When do you mind your own business and when do you take action in your society? This is a predominant question as we go through this week’s Torah portion.
At the end of last week’s reading, Balak and Bilaam implemented their Plan B for the destruction of Israel. Unable to curse the Israelites as Balak wanted him to do, Bilaam devised another plan: get the women of Midian to seduce the Israelite men and introduce Baal worship into the camp, thereby assuring Israel’s destruction.
In the beginning it seemed to work. Many were seduced and actually began to be ‘attached’ to Baal. The wrath of Hashem flared and a plague struck the Israelite camp. Hundreds and then thousands were dying.
In the midst of this enters Zimri, a tribal leader, who flagrantly escorts a Midianite woman into the camp right in front of Moshe and all of the people and proceeds to have intimate relations with her, defying Moshe but in truth, defying Hashem.
Pinchas, seeing that Moshe has not immediately acted, takes his spear and kills Zimri and the woman, whose name was Cosbi. The plague is averted and the nation is saved.
In our day, society pays a heavy price for the treasured value of freedom. Why? Because we don’t want to live under tyranny. Freedom of the individual can only be restrained when there is a clear and present danger to the community at large.
On a personal level, we can only preserve our own freedom to express ourselves if we agree to tolerate and/or accept other peoples’ expressions of themselves.
So then, did Pinchas violate Zimri’s “individual freedom”? Should Pinchas have “minded his own business”?
Clearly, Pinchas saved the nation from Hashem’s wrath. Hashem declares in the following verses that Pinchas expressed His (Hashem’s) wrath and executed His venegeance on Zimri’s rebellion.
There is a key verse in Devarim/Deuteronomy 29:28 that addresses this dilemma: “The hidden sins are for the Lord our God, but the revealed sins are for us and our children forever, to carry out all the words of our Torah.”
The Sages declare that had Zimri rebelled privately, without making a show of his defiance in the face of Moshe and the people, he would have been among those who perished in the plague if he refused to repent. Hashem would have dealt with him personally.
It was the fact that he publicly and brazenly sinned, in open defiance, that brought public and open reprisal. “…the revealed sins are for us…” to deal with. When a leader or a person of renown falls into sin, the public humiliation is part and parcel of the punishment incurred, for a leader carries greater responsibility to be a role model of righteousness.
When an individual sins privately (their sin is unknown to the general population), according to the verse quoted above, Hashem deals with that individual, calling him to repent and be forgiven.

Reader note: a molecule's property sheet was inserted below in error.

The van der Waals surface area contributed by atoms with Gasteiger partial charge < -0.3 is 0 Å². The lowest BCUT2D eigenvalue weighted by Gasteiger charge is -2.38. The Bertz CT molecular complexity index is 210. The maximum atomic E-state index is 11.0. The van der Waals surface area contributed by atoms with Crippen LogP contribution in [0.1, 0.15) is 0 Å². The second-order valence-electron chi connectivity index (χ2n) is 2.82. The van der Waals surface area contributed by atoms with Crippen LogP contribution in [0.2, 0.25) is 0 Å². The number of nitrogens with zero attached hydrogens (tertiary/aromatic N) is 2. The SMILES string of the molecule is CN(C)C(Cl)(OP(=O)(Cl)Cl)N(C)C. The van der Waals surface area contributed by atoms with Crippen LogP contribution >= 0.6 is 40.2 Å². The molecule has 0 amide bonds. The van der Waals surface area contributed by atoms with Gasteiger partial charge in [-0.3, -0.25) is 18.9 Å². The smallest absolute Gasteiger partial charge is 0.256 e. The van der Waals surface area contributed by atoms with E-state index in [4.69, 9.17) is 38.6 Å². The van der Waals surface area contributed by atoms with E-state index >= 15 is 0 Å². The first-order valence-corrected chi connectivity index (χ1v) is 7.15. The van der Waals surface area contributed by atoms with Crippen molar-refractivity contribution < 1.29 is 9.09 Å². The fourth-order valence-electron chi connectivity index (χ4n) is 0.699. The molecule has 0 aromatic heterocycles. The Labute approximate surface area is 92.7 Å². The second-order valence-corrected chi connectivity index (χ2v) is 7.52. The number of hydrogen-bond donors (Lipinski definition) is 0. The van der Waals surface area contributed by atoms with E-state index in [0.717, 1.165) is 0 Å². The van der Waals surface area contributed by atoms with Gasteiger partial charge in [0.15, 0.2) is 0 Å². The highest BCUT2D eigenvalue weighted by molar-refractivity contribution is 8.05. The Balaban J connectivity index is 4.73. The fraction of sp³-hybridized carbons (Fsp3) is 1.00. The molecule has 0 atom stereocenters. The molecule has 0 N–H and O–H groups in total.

It is not up to any of us to be ‘Torah police’ who randomly go looking for reasons to accuse and condemn others, often on the basis of our own suspicions that may well have no basis in reality.
But what of the Torah command that we are to reprove our brother if we see him (or her) going in a spiritually harmful direction?
To effectively introduce correction into a friend’s life, certain factors must be in place:
1) your relationship with that person must be of such a nature that you have, in a sense, earned the right to speak very personally into their lives
2) you must search your own heart first and make sure that you are approaching them in an attitude of true humility with no desire whatsoever to embarrass them, or to feel superior to them
3) you must approach the other person with the conscious hope that there may be other circumstances or issues involved in their particular situation that makes what appears to you as “wrong” actually acceptable, and at times even virtuous!
4) it behooves you to introduce the conversation with a question and not with an accusation. Perhaps you have indeed misjudged the other person and by asking a harmless question, you may save the friendship and avoid embarrassing yourself as well!
We learn several things from Parshat Pinchas.
**Public transgression brings public reprisal.
**Individual, private transgressions are first a matter between Hashem and the transgressor.
**If we perceive a need to address an issue with a close friend or family member, it is incumbent upon us to approach them with the humility of a Moshe and not the zealous impulse of a Pinchas.
It is important to note that in Hashem’s ‘reward’ to Pinchas, there is a vital message, a gentle rebuke. Hashem awards Pinchas a ‘covenant of peace.’ It only takes a little thought to realize that one of the greatest needs of any “Zealot” is inner peace which will help him or her to nurture patience and compassion towards others, instead of quick and harsh judgment. In essence, Hashem is saying to Pinchas, “Yes, you saved Israel at this time from destruction but I don’t want you to thereby determine that swift and violent reactions to future situations are My way. I want you to learn patience, forebearance, compassion – things you can only apprehend by embracing peace in your soul.”
Violence is not Hashem’s weapon of choice – what He desires is repentance.
In Tune with Torah this week = Hashem is patient and merciful to the thousandth generation of those who love Him. We are made in His image and called to reflect His ways. How are we doing in light of this week’s meditation?